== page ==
Yesterday someone told me that crucifixion was banned by Constantine. I wondered how we knew this.
He regarded the cross with peculiar reverence, on account both of the power which it conveyed to him in the battles against his enemies, and also of the divine manner in which the symbol had appeared to him. He took away by law the crucifixion customary among the Romans from the usage of the courts. He commanded that this divine symbol should always be inscribed and stamped whenever coins and images should be struck, and his images, which exist in this very form, still testify to this order.
There is no indication of the date on which this was enacted, however.
Aurelius Victor, De Caesaribus, 41:4 is also referenced in this context:
Denique Constantinus cunctos hostes honore ac fortunis manentibus texit recepitque, eo pius, ut etiam vetus teterrimumque supplicium patibulorum et cruribus suffringendis primus removerit.
Finally, Constantine received all his enemies with honour and protected them by allowing them to retain their properties, and was so conscious of his obligations that he was also the first to abolish the long-established and utterly frightful punishment of the forked gibbet and the breaking of legs.
Whether this passage refers to crucifixion depends on the meaning of the word patibulum, which can mean a number of things. I find online everywhere the statement that the “patibulum” is the term for the cross-piece of a cross, as “stipes” for the upright; but without any adequate references.
The translation of patibulum given above – “forked gibbet” – is the standard meaning, and it may be found in Lewis and Short. In Du Cange we find that the term was used for the cross itself in the medieval period. But dictionaries are not reliable on technical terms. Thus in the fragments of Plautus (Carbonaria, fr. 2) we find a usage of patibulum in connection with crucifixion, perhaps as the cross-piece:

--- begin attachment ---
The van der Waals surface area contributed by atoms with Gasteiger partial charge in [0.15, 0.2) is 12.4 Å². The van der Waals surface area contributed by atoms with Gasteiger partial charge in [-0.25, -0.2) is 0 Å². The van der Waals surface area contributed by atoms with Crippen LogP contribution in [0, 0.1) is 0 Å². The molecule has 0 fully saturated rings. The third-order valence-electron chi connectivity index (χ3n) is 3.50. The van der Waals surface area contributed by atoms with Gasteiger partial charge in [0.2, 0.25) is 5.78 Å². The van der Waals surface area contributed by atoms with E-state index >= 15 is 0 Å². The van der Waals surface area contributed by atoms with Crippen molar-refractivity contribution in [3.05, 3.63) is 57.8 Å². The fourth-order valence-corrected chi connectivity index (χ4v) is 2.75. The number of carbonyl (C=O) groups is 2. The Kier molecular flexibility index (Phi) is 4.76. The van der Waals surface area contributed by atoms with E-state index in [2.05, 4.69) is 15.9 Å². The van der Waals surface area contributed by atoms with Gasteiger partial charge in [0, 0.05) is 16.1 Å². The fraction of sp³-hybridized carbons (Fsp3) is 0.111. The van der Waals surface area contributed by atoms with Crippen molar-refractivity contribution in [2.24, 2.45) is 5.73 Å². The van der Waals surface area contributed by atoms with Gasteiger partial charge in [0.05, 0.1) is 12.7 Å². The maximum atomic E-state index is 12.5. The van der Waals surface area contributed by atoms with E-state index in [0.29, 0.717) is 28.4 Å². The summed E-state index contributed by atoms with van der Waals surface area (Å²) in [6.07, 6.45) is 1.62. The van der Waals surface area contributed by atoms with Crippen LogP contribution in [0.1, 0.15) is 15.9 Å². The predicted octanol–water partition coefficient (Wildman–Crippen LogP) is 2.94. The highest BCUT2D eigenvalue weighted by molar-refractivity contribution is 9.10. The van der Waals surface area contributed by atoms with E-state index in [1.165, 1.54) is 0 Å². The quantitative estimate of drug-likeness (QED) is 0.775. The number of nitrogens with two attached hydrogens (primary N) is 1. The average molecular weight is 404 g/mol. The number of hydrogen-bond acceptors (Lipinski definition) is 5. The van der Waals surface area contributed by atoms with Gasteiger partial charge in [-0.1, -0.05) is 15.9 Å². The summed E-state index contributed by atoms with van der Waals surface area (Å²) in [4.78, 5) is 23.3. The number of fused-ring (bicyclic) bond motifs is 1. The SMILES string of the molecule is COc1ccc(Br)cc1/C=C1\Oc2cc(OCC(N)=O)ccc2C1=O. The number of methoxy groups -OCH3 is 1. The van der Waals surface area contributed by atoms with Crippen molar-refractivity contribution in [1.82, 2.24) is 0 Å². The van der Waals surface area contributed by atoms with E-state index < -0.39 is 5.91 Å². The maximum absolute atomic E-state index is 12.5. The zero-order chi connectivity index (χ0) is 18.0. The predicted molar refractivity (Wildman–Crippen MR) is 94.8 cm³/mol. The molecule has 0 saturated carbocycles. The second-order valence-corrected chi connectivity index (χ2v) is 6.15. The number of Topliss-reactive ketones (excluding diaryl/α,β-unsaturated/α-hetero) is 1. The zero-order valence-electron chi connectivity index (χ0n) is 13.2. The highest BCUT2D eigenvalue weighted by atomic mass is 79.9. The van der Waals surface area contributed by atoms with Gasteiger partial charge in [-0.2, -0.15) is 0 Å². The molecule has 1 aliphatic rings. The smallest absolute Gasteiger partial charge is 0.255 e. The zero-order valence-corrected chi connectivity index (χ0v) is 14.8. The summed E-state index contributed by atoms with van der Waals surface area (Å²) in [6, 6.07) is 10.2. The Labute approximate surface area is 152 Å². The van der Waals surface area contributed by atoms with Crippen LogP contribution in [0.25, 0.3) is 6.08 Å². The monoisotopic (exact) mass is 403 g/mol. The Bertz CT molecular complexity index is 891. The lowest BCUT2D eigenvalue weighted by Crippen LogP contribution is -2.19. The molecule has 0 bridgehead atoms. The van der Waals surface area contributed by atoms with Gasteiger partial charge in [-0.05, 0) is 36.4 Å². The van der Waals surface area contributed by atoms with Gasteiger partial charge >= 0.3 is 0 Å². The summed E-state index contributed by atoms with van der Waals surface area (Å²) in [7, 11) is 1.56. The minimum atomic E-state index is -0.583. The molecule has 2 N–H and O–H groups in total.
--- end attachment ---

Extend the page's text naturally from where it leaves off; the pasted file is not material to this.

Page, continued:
…patibulum ferat per urbem, deinde offigitur cruci. 
…he carries the patibulum through the city, then he is fastened to the cross.
Fortunately Gunnar Samuelson has written a magnificent volume on the terminology. Unfortunately he does not discuss the use of the word in Aurelius Victor. Nor does Hengel in his older study of the subject. Samuelson gives various instances of varied usages, but concludes (p.286, with references):
patibulum is a pole or a beam in a broad sense. When used in connection with punishments of humans it is also a pole or a beam in a wide sense. It could be used as a punishment or torture tool used in connection with crux and perhaps also as an equivalent to crux. A condemned person could be forced to walk attached to a patibulum, but it is not sure in what way or in what sense he or she walked. It may be only a variant of walking sub furca. The etymology could be interpreted as support for the notion that a spreading of arms was connected with the noun. In the studied texts patibulum is used in the following sense:
patibulum – “a beam or pole in a wide sense; a beam, a yoke or perhaps a standing pole to which victims were attached (by their limbs); a beam or a yoke which a condemned person carried with outspread arms.”
The statement of Aurelius Victor, considering that it refers to “breaking the legs”, is indeed probably a reference to crucifixion; but perhaps we should be just a little careful here, and mark it as merely a possible.
- H/T Sarah Bond, via Dorothy King’s blog, here, for some references.↩
- H.W. Bird (tr.), Aurelius Victor: De Caesaribus, Liverpool (1994), p.49.↩
- M. Hengel, Crucifixion, 1977, p.62.↩
- Gunnar Samuelson, Crucifixion in Antiquity, Mohr-Siebeck, 2013. Preview of p.191 here.↩
- M. Hengel, Crucifixion, 1977.↩